All primary schoolchildren in Birmingham will be issued with library cards in a bid to improve literacy and encourage greater use of community services.
Councillors in Birmingham have unanimously voted for a Universal Library Card aimed at the 80,000 young children, about 45 per cent of the overall total, who currently do not borrow books.
A motion, put down by Liberal Democrat councillor Mike Ward found wide support and means that the council must draw up a detailed scheme – perhaps in time for the Birmingham Year of Reading starting in September.
But against the backdrop of support for the proposal was the spectre of cuts to the £21 million library services budget, which could see some of the city’s 39 community libraries either closed, moved into schools or other public buildings, their opening hours cut or handed on to community volunteers to run.
There were, amid praise for the scheme, calls for the professionalism of librarians to be respected and the Labour-run council to make a strong commitment to retain existing library services.
Coun Deirdre Alden (Cons, Edgbaston) suggested the scheme could be extended to secondary schoolchildren to ensure no child misses out.
She said: “However, it’s no good having a library card if you don’t have libraries where youngsters could use them. It is even more important when money is scarce that we spend the money we do have wisely.”
She warned councillors over introducing too many volunteers to run services. “The Labour council talks about getting rid of people who have paid jobs, librarians and park rangers. Chuck them on the dole and replace them with people who will do the job for free.
“Being a librarian is a proper profession. But librarians are rightly worried when they see Labour politicians putting round leaflets asking for volunteers to take their jobs.”
She urged politicians of all parties not to ‘undermine our librarians’ by suggesting they are replaced with unskilled volunteers. Labour councillors were quick to reply that the budget cuts were the result of austerity measures imposed by the Tory-Lib Dem Coalition Government.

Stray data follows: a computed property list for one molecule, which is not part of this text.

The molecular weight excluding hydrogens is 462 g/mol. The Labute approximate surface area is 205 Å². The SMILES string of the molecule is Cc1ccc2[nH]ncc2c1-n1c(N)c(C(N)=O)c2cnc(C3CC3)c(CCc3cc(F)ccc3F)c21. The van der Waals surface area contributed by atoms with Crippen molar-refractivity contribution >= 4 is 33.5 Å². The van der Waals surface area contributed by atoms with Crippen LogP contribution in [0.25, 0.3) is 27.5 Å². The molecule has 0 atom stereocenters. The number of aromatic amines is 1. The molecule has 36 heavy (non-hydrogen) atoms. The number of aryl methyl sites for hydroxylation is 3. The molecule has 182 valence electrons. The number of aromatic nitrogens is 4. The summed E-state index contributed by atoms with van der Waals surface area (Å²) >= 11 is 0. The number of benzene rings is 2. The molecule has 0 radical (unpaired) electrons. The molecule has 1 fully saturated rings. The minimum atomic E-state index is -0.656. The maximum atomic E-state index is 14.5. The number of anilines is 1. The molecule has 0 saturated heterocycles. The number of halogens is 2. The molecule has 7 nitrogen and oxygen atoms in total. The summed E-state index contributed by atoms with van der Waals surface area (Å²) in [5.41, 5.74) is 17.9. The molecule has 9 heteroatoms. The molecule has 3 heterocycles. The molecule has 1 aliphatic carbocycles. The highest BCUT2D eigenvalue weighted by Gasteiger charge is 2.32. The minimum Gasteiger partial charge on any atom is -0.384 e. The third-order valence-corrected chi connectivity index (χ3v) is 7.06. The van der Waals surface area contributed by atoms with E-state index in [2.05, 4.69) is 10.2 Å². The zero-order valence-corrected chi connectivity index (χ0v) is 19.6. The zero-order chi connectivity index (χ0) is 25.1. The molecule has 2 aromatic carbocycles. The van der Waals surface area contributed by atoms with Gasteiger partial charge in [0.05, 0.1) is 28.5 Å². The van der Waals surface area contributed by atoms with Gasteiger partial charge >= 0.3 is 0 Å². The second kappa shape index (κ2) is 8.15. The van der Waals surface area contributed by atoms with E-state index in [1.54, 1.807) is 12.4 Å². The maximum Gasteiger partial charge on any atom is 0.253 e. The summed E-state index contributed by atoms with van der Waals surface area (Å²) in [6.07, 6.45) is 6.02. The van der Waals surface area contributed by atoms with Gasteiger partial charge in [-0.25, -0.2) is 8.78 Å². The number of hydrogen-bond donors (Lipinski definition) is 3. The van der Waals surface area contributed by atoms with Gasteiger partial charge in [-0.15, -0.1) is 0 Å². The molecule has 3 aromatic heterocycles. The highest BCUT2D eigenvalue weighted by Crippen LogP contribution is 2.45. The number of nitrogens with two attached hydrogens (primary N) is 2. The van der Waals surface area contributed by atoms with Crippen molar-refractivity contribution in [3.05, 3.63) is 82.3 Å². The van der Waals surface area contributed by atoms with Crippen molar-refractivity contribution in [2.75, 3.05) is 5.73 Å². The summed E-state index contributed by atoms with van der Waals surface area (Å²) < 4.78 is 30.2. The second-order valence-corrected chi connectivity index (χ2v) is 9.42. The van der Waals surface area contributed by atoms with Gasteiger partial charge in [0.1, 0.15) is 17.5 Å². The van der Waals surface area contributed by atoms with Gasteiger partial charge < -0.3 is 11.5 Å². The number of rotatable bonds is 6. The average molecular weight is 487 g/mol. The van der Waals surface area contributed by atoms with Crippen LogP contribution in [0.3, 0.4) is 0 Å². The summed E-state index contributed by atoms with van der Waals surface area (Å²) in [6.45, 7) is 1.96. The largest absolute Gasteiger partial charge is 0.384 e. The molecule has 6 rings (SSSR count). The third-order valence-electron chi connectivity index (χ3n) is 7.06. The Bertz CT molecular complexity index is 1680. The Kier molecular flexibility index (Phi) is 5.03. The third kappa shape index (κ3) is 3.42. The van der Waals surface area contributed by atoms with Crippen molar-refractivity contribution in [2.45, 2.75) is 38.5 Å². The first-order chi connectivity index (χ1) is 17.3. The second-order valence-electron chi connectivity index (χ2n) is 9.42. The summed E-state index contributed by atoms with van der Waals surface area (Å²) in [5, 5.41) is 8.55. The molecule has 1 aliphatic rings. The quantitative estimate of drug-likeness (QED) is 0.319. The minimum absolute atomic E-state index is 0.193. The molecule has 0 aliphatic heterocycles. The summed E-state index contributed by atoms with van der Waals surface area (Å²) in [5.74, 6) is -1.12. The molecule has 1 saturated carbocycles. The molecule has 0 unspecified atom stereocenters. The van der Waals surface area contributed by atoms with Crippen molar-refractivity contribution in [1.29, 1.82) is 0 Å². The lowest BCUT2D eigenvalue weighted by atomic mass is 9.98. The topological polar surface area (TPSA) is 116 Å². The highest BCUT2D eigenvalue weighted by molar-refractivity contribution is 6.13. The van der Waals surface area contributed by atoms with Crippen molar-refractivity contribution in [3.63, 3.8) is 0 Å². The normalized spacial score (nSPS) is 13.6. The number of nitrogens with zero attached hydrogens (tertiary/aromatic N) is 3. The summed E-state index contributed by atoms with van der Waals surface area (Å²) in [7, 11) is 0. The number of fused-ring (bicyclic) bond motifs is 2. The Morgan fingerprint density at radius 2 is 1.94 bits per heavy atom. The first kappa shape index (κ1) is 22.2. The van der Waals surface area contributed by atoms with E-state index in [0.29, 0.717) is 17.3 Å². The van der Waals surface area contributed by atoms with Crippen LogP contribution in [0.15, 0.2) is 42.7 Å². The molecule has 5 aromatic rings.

Earlier in the city council meeting Labour deputy leader Ian Ward had said that even the Tory-led Local Government Association had concluded that if budget cuts continue at the current rate library services will be unaffordable by 2020. Even if spared from closure this year many libraries will be under threat again in 12 months’ time.
But his namesake, Liberal Democrat Mike Ward (Sheldon), said: “Against a backdrop of budget pressures the council has, to date, not closed any libraries. I certainly hope that will remain the situation for many years to come.”
He argued that a universal library card would not only increase use and improve the sustainability of libraries, but improve the lot of many children.
He revealed that 30 per cent of young people in Birmingham do not have books of their own and four in ten of those read ‘rarely’ or not at all.
“A universal library card for children under 11 will encourage them to use the services provided by their local library and develop their reading and literacy skills,” he said.
This view was backed by Labour councillor Martin Straker-Welds (Moseley and Kings Heath), an education expert, who said: “I believe we have a truly magnificent opportunity to provide a massive boost to children’s literacy across the city.
“Libraries play such an important role in stimulating children’s imagination and their enjoyment of reading. But libraries do so much more. They are learning hubs.
“They provide opportunities for research, learning and developing hobbies and interests, they are centres for storytelling, homework clubs and children’s writing circles. They promote learning communities and develop independent learners for the future.”
It also emerged that the newly-formed Birmingham Education Partnership, the association of schools and the city council’s education department, is planning a Year of Reading for the 2014-15 academic year to boost literacy rates in the city.